News Local/State

After Tornado, Rebuild In Washington Is Steady, But Slow


Families continue to move back into Washington, Illinois a year after an EF4 tornado damaged or destroyed more than 1,100 homes. The majority of destroyed properties are getting rebuilt. And the surge of new construction coupled with returning residents has the city on track to be bigger and potentially better.

More than 600 homes were completely destroyed in the tornado. Washington City Administrator Tim Gleason says experiences in other communities said about half of those families would start rebuilding in the first year. But he says 75-percent of the homes have begun reconstruction. For that reason, Gleason says morale is high in the city, even though staff continue to work round the clock.

“The works been tough", said Gleason. "There’s a lot that we’ve had to do that hopefully we’ll never have to do again. But everybody rose to the challenge. We didn’t have an option to fail.”

Gleason says 160 families have moved back into Washington. But many of the rebuilt homes sit nearby other properties not yet reconstructed.

Washington Planning Director Jon Oliphant says the returning families prompted the city to start citing homeowners for code violations, including tall grass and open foundations.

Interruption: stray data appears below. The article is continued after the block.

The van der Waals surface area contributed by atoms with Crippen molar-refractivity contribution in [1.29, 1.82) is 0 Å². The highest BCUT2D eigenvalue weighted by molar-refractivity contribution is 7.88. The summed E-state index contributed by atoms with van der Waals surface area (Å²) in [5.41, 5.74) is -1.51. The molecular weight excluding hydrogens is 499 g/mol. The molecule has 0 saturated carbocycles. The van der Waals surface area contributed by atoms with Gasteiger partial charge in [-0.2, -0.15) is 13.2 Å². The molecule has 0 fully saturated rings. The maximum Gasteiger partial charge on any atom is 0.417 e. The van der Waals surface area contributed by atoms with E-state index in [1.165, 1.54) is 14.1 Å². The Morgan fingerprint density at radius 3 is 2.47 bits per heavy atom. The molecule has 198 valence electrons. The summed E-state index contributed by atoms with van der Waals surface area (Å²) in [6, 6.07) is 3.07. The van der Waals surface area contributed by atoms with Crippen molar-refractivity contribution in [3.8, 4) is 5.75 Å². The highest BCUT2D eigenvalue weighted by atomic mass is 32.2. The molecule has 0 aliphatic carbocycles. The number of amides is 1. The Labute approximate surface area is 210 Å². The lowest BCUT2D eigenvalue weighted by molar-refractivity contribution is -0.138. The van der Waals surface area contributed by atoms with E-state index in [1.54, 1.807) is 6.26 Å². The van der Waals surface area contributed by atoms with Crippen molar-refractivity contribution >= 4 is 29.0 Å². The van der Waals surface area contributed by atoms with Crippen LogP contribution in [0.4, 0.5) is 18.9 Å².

“We have families with young kids that have kids out at bus stops each day, that are out and about playing or doing work in their yards and, you know, kind of doing their normal activates", said Oliphant. "And we want to make sure it’s a safe area for people to be back in."

Oliphant says the city is trying to balance between securing properties, and giving homeowners enough time to complete repairs.

And one year later, many Washington residents are still waiting to move back. Kim Wright says it took months before she was able to hire a building contractor in the spring:

"IIt just took forever, because of the number I think of houses that have been affected by it", said Wright. "And it just seems to drag all the more now.”

Wright says significant electrical, heating and insulation work remains before she can move back in.

City staff say it’s common that a small number of contractors are trying to juggle a large number of reconstruction projects at once. City Administrator Tim Gleason says that imbalance caused the city to boost the number of building inspectors during rebuilding:

“How experienced is the labor that’s coming in doing the plaster, doing the framing, doing the concrete work", said Gleason. "So the inspection component from the city was very important to us, because I don’t want a family to be sitting in their home two, three years later and in many ways are a victim all over again because of the shoddy craftsmanship.”

Gleason says the city has had up to three dozen building inspectors in the last year from across the state volunteering to inspect and approve contractor work.

Still, the current figures mean work hasn’t started on about 25-percent of the destroyed homes. One reason is the disconnect between some people and their insurance companies on how best to do repairs or rebuild. But Gleason says he thinks the loss will shrink by about 10-percent in the next year, because even lots that went up for sale were quickly purchased off the market.